On Doublespeak In the Immigration Debate

It is important to remember it is possible to make the distinction between legal immigrants and illegal aliens without demonizing illegal aliens. We should not fear making that distinction, because there is a gradation in the severity of crime. The difference between murder and theft, for example.

Illegal aliens are law-breakers by definition, but that does not make them bad people per se. Of course, they are not one and all violent criminals, but correctly identifying them as “illegal aliens” does not in itself imply as much.

The political question of whether they are deported or punished for unlawful presence in the United States is the reality of living in a nation of laws. Though some people’s stomachs turn at the thought of enforcing immigration law, it is important to remember that the effective application of the law is a critical distinction between the U.S. and Mexico. After all, Mexico is the most dangerous conflict zone in the world outside of Syria, with some Mexican states more deadly than Afghanistan. In the news recently, the morbid discovery of eight bodies in Cancun prompted yet another travel advisory.

One can say what one wants of the American system, and there are plenty of valid criticisms to be made, but it is not as inveterately corrupt and ineffective as Mexico’s.

Perhaps a lesson can be gleaned from the unimpeachable patriotism of Marine Corps veteran Cuauhtemoc “Temo” Juarez.

Juarez, a naturalized citizen from Mexico who deployed three times overseas with one two-year combat deployment to Iraq, has faced the self-deportation of his wife, herself an illegal alien. Out of options and time, Juarez’s wife chose to leave of her own volition, rather than face deportation after it was revealed that she has resided in the U.S. unlawfully for years.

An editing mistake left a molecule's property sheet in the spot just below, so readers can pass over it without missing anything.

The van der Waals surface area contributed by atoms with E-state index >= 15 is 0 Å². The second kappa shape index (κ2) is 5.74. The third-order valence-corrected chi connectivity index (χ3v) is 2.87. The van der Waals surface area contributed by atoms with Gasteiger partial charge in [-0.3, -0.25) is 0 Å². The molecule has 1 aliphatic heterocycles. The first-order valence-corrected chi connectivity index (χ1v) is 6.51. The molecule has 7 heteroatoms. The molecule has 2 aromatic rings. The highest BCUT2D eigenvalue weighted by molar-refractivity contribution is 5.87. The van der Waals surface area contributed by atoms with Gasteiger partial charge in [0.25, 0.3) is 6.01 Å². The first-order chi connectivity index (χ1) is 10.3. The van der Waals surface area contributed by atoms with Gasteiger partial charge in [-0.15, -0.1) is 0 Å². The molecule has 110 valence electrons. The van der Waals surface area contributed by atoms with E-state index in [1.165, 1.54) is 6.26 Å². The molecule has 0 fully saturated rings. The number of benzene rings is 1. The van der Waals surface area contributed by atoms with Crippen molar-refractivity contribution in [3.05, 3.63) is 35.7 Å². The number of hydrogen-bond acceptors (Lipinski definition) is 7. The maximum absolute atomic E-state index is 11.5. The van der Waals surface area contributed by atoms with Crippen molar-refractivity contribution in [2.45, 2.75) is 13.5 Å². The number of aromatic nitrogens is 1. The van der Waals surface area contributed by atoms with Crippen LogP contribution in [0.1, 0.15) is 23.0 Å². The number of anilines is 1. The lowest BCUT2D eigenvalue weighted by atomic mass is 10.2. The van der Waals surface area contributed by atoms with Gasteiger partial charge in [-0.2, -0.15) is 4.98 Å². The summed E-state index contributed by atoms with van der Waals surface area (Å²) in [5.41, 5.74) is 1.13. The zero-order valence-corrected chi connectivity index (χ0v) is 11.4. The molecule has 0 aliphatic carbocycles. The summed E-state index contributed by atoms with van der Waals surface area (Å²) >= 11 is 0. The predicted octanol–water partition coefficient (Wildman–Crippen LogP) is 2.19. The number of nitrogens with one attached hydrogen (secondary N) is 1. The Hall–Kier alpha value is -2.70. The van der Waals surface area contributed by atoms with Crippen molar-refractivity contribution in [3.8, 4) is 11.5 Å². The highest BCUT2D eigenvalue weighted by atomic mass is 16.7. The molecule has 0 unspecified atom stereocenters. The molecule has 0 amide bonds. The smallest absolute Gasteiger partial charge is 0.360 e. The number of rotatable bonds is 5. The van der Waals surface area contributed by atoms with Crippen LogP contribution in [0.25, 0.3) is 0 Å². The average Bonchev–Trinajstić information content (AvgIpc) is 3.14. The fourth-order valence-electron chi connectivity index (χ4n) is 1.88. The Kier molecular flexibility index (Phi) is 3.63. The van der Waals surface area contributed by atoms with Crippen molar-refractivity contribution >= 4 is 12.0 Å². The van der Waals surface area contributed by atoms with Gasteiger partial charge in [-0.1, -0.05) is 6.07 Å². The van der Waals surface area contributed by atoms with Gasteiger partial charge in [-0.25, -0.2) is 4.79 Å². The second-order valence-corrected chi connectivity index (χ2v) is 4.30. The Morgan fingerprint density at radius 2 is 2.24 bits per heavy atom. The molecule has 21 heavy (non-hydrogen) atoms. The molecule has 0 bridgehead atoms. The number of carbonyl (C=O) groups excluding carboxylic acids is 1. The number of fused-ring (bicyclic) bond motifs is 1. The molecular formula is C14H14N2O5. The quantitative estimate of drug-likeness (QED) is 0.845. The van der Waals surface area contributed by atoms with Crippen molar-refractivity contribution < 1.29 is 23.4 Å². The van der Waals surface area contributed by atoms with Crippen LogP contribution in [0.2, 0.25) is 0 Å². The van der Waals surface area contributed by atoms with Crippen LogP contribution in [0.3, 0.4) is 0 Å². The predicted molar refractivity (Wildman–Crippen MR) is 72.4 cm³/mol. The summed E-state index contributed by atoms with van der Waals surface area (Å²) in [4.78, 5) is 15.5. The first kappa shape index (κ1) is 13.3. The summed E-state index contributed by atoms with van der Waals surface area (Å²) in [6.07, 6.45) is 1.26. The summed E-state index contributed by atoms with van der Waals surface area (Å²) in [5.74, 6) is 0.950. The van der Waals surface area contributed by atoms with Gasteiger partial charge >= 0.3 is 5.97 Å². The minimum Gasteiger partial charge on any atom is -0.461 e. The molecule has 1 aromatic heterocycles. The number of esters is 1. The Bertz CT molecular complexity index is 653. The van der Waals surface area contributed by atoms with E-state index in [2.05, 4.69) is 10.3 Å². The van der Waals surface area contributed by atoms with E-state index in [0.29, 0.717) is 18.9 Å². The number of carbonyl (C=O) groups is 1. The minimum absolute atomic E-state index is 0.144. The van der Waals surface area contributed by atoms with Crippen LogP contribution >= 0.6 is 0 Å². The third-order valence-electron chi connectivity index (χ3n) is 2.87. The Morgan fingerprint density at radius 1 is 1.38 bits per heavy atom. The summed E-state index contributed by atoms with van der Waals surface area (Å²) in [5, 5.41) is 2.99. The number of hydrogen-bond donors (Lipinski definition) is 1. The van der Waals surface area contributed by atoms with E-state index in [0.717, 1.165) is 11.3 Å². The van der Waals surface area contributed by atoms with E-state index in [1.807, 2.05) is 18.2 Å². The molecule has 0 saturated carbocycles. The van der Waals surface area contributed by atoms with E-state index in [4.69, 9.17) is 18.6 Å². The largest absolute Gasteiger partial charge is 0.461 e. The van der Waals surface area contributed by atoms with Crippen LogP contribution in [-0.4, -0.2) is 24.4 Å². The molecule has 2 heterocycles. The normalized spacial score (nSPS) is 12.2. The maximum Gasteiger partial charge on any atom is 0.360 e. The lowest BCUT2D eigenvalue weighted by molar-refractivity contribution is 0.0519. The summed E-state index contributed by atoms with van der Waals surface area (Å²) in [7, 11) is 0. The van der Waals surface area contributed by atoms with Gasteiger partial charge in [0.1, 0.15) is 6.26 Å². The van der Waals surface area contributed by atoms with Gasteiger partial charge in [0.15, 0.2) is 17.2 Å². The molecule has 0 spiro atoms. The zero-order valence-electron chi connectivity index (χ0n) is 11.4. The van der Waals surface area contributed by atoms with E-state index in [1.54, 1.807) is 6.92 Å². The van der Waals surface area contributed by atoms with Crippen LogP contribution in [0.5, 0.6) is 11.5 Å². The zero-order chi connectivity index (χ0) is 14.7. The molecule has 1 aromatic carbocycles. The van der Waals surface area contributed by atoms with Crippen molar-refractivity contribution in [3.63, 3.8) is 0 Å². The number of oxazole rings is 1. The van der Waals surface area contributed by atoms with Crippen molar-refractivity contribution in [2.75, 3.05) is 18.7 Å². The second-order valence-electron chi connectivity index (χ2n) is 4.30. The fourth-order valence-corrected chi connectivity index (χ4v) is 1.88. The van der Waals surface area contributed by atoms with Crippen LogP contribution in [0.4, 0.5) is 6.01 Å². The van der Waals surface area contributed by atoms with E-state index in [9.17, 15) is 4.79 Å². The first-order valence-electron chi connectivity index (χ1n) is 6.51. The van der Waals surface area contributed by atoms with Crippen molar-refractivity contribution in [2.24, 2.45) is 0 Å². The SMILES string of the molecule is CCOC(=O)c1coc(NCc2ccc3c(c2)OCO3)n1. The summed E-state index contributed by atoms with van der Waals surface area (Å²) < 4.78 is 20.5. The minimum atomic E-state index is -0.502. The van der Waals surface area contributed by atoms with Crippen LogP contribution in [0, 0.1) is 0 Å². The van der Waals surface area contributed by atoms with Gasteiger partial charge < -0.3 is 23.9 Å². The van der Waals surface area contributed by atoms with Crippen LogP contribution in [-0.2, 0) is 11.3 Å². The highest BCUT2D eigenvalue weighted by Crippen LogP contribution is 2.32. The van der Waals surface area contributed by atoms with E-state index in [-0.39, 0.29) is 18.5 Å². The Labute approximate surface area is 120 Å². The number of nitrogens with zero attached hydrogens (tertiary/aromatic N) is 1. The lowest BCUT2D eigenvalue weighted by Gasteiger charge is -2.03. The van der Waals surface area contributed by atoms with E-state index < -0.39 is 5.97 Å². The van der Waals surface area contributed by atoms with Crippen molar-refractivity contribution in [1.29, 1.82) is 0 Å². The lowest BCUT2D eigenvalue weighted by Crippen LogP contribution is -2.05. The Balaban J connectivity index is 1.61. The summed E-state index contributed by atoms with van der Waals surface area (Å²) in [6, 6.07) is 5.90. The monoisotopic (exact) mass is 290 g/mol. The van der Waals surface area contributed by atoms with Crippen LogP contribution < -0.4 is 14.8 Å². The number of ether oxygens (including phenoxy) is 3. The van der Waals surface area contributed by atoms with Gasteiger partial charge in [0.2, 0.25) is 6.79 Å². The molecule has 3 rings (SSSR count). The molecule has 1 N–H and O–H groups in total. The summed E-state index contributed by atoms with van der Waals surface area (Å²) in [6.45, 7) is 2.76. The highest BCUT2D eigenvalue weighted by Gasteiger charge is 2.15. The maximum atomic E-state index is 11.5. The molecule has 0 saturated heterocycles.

Through the pain, anger, and understandably profound frustration, Juarez has remained defiantly patriotic.

“I knew there was a small possibility it could happen, but I thought there was a bigger chance she could fix her situation . . . I still love this country,” Juarez said, adding that he understands his wife “violated our law.” It is my sincere hope that the Juarez family is rewarded for this unflappable patriotism in the face of adversity, both overseas and at home.

More to the point here, doublespeak in the immigration debate has the effect of failing to distinguish between the murderers of women unlawfully residing in the United States and a patriotic immigrant like Juarez. Consequently, this has an ironically generalizing force, insofar as all are referred to as simply “immigrants.” Moreover, this policing of speech in an effort to shield the sensitivities of some is patently condescending. It assumes that all illegal aliens are nonwhite, and as minorities, should be defended at all costs. Is this not stereotyping?

The impulse to impose politically correct parameters of speech in the immigration debate, a sort of “bubble wrapping” of the discussion, has already done more harm than good, but insisting that those codes be upheld in the face of violent crime is indefensible.

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Photo Credit: Erik McGregor/Pacific Press/LightRocket via Getty Images

About Pedro Gonzalez

Pedro Gonzalez is assistant editor of American Greatness and a Mount Vernon Fellow of the Center for American Greatness.

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